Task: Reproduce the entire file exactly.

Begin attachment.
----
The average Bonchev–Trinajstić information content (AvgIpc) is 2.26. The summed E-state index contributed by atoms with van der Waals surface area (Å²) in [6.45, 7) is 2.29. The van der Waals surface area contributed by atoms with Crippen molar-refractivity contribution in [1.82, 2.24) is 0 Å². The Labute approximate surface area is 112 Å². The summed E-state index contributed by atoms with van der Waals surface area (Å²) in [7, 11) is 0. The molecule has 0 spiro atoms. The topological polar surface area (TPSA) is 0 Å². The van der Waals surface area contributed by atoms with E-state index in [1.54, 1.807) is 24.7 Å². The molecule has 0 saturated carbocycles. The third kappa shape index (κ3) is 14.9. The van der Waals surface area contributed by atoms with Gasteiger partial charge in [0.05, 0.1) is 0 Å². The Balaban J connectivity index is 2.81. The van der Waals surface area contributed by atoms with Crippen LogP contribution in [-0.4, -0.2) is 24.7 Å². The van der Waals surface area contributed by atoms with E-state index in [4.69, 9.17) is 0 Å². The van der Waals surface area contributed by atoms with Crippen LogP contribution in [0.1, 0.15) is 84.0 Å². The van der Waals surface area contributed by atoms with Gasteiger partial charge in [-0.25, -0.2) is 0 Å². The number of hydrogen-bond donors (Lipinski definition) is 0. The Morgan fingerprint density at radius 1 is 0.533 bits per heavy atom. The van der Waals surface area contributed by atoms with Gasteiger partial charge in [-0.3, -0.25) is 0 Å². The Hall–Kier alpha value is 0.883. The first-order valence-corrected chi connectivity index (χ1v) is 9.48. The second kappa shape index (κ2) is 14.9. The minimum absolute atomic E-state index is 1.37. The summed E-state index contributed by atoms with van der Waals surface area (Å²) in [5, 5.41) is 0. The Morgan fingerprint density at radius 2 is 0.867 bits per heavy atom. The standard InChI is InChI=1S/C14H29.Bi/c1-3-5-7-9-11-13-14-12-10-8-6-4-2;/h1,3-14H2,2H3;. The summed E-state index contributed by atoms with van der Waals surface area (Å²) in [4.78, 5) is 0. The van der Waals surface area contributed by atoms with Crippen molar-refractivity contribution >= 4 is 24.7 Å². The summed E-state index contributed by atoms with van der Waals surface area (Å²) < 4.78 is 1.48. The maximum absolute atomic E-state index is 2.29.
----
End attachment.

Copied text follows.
The average Bonchev–Trinajstić information content (AvgIpc) is 2.26. The summed E-state index contributed by atoms with van der Waals surface area (Å²) in [6.45, 7) is 2.29. The van der Waals surface area contributed by atoms with Crippen molar-refractivity contribution in [1.82, 2.24) is 0 Å². The Labute approximate surface area is 112 Å². The summed E-state index contributed by atoms with van der Waals surface area (Å²) in [7, 11) is 0. The molecule has 0 spiro atoms. The topological polar surface area (TPSA) is 0 Å². The van der Waals surface area contributed by atoms with E-state index in [1.54, 1.807) is 24.7 Å². The molecule has 0 saturated carbocycles. The third kappa shape index (κ3) is 14.9. The van der Waals surface area contributed by atoms with Gasteiger partial charge in [0.05, 0.1) is 0 Å². The Balaban J connectivity index is 2.81. The van der Waals surface area contributed by atoms with Crippen LogP contribution in [-0.4, -0.2) is 24.7 Å². The van der Waals surface area contributed by atoms with E-state index in [4.69, 9.17) is 0 Å². The van der Waals surface area contributed by atoms with Crippen LogP contribution in [0.1, 0.15) is 84.0 Å². The van der Waals surface area contributed by atoms with Gasteiger partial charge in [-0.25, -0.2) is 0 Å². The number of hydrogen-bond donors (Lipinski definition) is 0. The Morgan fingerprint density at radius 1 is 0.533 bits per heavy atom. The van der Waals surface area contributed by atoms with Gasteiger partial charge in [-0.3, -0.25) is 0 Å². The Hall–Kier alpha value is 0.883. The first-order valence-corrected chi connectivity index (χ1v) is 9.48. The second kappa shape index (κ2) is 14.9. The minimum absolute atomic E-state index is 1.37. The summed E-state index contributed by atoms with van der Waals surface area (Å²) in [5, 5.41) is 0. The Morgan fingerprint density at radius 2 is 0.867 bits per heavy atom. The standard InChI is InChI=1S/C14H29.Bi/c1-3-5-7-9-11-13-14-12-10-8-6-4-2;/h1,3-14H2,2H3;. The summed E-state index contributed by atoms with van der Waals surface area (Å²) in [4.78, 5) is 0. The van der Waals surface area contributed by atoms with Crippen molar-refractivity contribution >= 4 is 24.7 Å². The summed E-state index contributed by atoms with van der Waals surface area (Å²) < 4.78 is 1.48. The maximum absolute atomic E-state index is 2.29.